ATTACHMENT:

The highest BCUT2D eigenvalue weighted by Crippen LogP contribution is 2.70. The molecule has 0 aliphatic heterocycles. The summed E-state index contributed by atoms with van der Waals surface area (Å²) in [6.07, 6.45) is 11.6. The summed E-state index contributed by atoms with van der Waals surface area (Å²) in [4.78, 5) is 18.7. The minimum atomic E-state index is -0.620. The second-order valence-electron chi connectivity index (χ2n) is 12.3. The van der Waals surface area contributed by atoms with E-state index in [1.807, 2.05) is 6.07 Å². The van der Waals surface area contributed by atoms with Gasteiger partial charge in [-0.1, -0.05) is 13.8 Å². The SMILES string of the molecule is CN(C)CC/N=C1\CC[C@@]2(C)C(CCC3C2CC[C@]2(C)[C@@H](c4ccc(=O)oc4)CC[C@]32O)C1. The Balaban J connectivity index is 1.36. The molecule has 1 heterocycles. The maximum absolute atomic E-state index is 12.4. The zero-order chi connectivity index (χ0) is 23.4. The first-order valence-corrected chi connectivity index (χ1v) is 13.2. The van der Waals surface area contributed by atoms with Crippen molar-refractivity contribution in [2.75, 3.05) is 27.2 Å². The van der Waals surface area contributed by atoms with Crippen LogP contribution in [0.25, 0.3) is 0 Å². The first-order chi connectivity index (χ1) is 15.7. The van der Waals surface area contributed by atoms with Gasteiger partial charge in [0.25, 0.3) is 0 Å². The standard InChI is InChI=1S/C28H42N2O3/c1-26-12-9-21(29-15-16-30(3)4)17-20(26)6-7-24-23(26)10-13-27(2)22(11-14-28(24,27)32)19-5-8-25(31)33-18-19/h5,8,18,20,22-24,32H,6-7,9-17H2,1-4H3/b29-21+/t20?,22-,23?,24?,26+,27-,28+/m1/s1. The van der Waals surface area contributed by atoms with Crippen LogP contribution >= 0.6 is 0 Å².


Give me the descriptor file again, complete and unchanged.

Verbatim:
The highest BCUT2D eigenvalue weighted by Crippen LogP contribution is 2.70. The molecule has 0 aliphatic heterocycles. The summed E-state index contributed by atoms with van der Waals surface area (Å²) in [6.07, 6.45) is 11.6. The summed E-state index contributed by atoms with van der Waals surface area (Å²) in [4.78, 5) is 18.7. The minimum atomic E-state index is -0.620. The second-order valence-electron chi connectivity index (χ2n) is 12.3. The van der Waals surface area contributed by atoms with E-state index in [1.807, 2.05) is 6.07 Å². The van der Waals surface area contributed by atoms with Gasteiger partial charge in [-0.1, -0.05) is 13.8 Å². The SMILES string of the molecule is CN(C)CC/N=C1\CC[C@@]2(C)C(CCC3C2CC[C@]2(C)[C@@H](c4ccc(=O)oc4)CC[C@]32O)C1. The Balaban J connectivity index is 1.36. The molecule has 1 heterocycles. The maximum absolute atomic E-state index is 12.4. The zero-order chi connectivity index (χ0) is 23.4. The first-order valence-corrected chi connectivity index (χ1v) is 13.2. The van der Waals surface area contributed by atoms with Crippen molar-refractivity contribution in [2.75, 3.05) is 27.2 Å². The van der Waals surface area contributed by atoms with Crippen LogP contribution in [0.25, 0.3) is 0 Å². The first-order chi connectivity index (χ1) is 15.7. The van der Waals surface area contributed by atoms with Gasteiger partial charge in [0.25, 0.3) is 0 Å². The standard InChI is InChI=1S/C28H42N2O3/c1-26-12-9-21(29-15-16-30(3)4)17-20(26)6-7-24-23(26)10-13-27(2)22(11-14-28(24,27)32)19-5-8-25(31)33-18-19/h5,8,18,20,22-24,32H,6-7,9-17H2,1-4H3/b29-21+/t20?,22-,23?,24?,26+,27-,28+/m1/s1. The van der Waals surface area contributed by atoms with Crippen LogP contribution >= 0.6 is 0 Å².